Nearly 50 years ago, Mick Rock conducted one of his first photo sessions with former Pink Floyd frontman Syd Barrett. Within a couple of years, he was documenting the advent of glam rock, and shooting iconic portraits of David Bowie, Lou Reed and Iggy Pop – including the dynamic cover shots that graces Transformer and Raw Power LPs, respectively. Over the years, he’s shot Queen, Blondie, Mötley Crüe, the Sex Pistols, Snoop Dogg, the Yeah Yeah Yeahs and many others, as well as publishing several books that demonstrate why he has one of the sharpest viewfinders in music.
Now Rock has participated in a documentary about his life and career, Shot! The Psycho-Spiritual Mantra of Rock, which opens in theaters today. Directed by Barnaby Clay, who’s previously worked on shorts for Rihanna and TV on the Radio, the film tells the photographer’s life story in vivid detail, from the way LSD opened him up artistically to the stories behind some of his most recognizable portraits. Throughout, Rock tells stories about his famous muses – focusing heavily on Bowie and Reed, to whom he dedicated the film – and reveals how he struggled with personal demons, including drug abuse. (The film is structured around a near-death experience involving a nasty incident with cocaine and heart-bypass surgery.)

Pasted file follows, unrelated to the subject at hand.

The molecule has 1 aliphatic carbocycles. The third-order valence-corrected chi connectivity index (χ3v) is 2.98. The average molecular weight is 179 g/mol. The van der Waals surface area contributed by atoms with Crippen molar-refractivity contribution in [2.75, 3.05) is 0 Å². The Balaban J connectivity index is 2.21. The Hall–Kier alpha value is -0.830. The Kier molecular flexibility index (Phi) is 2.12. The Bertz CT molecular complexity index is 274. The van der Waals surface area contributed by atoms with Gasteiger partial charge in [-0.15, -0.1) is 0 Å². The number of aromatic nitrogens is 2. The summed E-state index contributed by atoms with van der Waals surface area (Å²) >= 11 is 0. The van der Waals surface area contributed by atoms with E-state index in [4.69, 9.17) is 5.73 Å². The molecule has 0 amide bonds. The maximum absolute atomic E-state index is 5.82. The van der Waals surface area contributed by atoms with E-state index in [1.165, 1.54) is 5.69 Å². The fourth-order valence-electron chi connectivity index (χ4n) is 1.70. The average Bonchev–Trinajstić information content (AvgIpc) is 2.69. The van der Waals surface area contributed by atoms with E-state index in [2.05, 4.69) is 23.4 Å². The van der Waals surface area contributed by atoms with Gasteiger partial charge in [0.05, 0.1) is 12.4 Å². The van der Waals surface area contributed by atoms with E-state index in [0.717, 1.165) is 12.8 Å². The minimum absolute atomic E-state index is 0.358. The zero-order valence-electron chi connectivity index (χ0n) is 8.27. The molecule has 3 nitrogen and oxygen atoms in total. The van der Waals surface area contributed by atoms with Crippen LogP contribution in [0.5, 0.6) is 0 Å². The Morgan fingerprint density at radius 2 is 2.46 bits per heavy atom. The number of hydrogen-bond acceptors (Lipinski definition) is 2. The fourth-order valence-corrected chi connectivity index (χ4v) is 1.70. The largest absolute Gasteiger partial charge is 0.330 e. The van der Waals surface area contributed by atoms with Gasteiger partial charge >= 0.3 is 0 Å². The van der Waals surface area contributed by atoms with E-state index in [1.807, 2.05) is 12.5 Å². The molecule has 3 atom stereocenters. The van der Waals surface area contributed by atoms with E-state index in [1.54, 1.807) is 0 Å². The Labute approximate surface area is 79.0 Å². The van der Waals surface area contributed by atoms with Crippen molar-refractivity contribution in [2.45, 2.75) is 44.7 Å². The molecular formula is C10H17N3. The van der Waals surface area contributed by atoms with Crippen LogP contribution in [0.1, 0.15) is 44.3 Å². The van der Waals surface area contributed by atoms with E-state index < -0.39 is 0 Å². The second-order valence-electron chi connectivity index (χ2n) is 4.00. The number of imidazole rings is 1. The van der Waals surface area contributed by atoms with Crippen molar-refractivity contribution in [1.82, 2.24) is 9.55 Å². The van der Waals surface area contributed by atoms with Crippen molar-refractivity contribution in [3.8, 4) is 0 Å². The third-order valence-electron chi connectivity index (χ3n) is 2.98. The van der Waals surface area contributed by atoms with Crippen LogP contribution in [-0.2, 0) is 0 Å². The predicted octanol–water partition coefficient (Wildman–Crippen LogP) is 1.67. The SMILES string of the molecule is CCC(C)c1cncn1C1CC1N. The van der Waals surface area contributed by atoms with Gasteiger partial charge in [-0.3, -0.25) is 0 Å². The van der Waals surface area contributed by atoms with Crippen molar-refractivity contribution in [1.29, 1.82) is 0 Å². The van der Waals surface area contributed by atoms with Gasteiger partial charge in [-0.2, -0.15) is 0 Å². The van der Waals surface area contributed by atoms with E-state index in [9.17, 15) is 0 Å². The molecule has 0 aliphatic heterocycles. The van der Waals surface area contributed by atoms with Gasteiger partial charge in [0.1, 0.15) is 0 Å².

Here, Rock discusses what he likes – and doesn’t like – about seeing his own life flash before his eyes.
Why did you want to do this documentary?
I don’t know if I wanted to do it. But people, including the BBC, have been asking me to do a documentary for about 15 years. I’ve been off and on about making it, whether or not it was a big fucking mistake. Then I started thinking, “Nope. You’re too far in.”
How did director Barnaby Clay come aboard?
When I agreed to do this film, I got to choose the director. The fact that he’d never done a documentary was important to me. From what I’d seen of his work, I knew he had a real aesthetic sense, visually. He was a Londoner living in New York, with a taste of American women – because he’s married to Karen O, which was helpful, too. And he agreed we didn’t need talking heads. Why do you need other people’s opinions about somebody’s work? If you’re watching a film, you either like the work or you don’t.